19 February 2010

Big Brother is sending you email

Following on from my participation in the Great Australian Internet Blackout, I received a charming letter from Senator Stephen Conroy. OK, it's just a form letter, and he already had my email address from the protest letter I wrote to him. I just wanted to sound important.

Senator Conroy's pitch was simple: to defend the proposed mandatory internet filter. Really, it's the same old claptrap, with plenty of mentions of the children to disguise the hypocrisy. It also fails to address the same questions that we've been raising for years.


I'm offended by censorship. I'm pretty hard to offend, but I've never been as offended by any content as I am by the perceived need to ban it. All I see is a way to treat adults like children.

It seems, though, that not everyone is as libertarian as I am. McNair Ingenuity recently conducted a study on behalf of ABC's Hungry Beast program and showed that 80% of those surveyed were in favour of the government blocking content on the internet that would be refused classification elsewhere.

That said, not nearly so many people trust the government to run it. Only 50% think the government should be deciding what gets blocked. 70% voiced concern that the government could add sensitive material of which they do not approve, such as political dissent. Most importantly, more than 90% of those surveyed want the names of sites on the blacklist, and the reasons why they are on the blacklist, to be made public, as they are for movies and the like.

It seems that the government is missing the point of the filter, and not by accident. It's a fair call, at least in political circles, for the government to block sites that contain material that would otherwise be refused classification. However, if the government truly is still considering keeping the blacklist private, there is no public trust in the people administering the list. The leaked list from March last year inspires little confidence in the rate of false-positives and false-negatives on the list, and you can bet that if a site were wrongly added to the blacklist, anyone supporting such a site would have to fight tooth and nail to be permitted an Australian audience again.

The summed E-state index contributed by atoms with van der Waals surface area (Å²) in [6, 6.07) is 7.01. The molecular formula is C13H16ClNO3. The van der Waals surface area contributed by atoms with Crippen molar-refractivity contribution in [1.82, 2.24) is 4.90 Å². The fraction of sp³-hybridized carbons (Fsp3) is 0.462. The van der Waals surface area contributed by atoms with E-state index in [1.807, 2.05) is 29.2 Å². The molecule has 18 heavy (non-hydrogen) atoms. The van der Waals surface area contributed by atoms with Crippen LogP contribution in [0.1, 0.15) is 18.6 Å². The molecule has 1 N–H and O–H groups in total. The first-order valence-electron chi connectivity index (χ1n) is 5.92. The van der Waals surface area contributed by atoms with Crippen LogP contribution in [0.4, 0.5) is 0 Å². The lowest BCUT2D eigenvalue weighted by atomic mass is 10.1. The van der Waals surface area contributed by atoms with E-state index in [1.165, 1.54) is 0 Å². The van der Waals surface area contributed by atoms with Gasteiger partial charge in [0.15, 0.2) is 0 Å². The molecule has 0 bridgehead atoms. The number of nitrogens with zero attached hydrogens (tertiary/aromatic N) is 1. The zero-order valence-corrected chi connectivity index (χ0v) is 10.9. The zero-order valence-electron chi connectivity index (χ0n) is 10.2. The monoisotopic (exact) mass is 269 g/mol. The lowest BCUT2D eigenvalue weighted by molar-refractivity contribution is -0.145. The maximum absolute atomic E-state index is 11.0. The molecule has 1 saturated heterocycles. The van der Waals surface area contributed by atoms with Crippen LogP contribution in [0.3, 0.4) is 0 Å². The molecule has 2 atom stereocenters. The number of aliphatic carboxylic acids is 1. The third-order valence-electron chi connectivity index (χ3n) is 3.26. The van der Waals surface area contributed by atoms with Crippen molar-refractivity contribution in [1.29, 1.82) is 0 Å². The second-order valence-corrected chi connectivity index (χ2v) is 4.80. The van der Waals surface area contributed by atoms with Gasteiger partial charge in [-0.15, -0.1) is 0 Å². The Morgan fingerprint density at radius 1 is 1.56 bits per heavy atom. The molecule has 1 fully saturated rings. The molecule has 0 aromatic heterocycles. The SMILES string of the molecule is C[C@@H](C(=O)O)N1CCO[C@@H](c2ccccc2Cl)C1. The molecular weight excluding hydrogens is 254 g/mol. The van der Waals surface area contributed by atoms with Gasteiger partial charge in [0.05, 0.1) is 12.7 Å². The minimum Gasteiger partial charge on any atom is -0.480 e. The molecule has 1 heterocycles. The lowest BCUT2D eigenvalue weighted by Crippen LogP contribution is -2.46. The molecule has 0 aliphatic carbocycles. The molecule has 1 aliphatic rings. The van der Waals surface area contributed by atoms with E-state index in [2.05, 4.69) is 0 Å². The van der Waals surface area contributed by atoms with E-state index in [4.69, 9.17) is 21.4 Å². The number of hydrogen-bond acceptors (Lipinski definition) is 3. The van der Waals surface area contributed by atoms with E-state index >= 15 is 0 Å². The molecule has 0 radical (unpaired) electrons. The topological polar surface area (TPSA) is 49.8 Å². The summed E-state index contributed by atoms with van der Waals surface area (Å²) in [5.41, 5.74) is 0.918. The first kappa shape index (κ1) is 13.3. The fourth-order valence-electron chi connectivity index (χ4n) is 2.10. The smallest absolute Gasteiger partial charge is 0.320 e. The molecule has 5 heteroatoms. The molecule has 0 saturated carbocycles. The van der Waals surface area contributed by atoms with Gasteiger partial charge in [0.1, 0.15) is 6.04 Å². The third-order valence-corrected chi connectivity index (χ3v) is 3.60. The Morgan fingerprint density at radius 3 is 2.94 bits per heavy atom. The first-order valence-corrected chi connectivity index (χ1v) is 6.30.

"Charles Worm" posted a succinct comment to this effect on the Hungry Beast web site:
"My concern with the validity of this survey is that I don't believe that a majority of people understand the difference between material and is RC because it's illegal, and material that is RC because it's contraversial." [sic]
This is perhaps what the government is counting on the most. Few would question the imperative to censor the former, but many would be gravely concerned about censoring the latter. The former represents crime; the latter, despite Australian sedition laws, is merely thought control. How much simpler would it be to stifle debate on politically progressive topics if they could be removed entirely from our on-line perspective?

Yet, the scope of the discussion is, increasingly quietly, omitting the question of whether there should even be a mandatory internet filter at all. Whether there is a perceived need for it or not, it is costing many years and tens of millions of dollars to implement a system that will inconvenience ordinary law-abiding citizens and that any criminal or freedom fighter - if there's a difference - can already defeat in seconds. At least we can hope that Senator Conroy will stop talking about China and Iran now.

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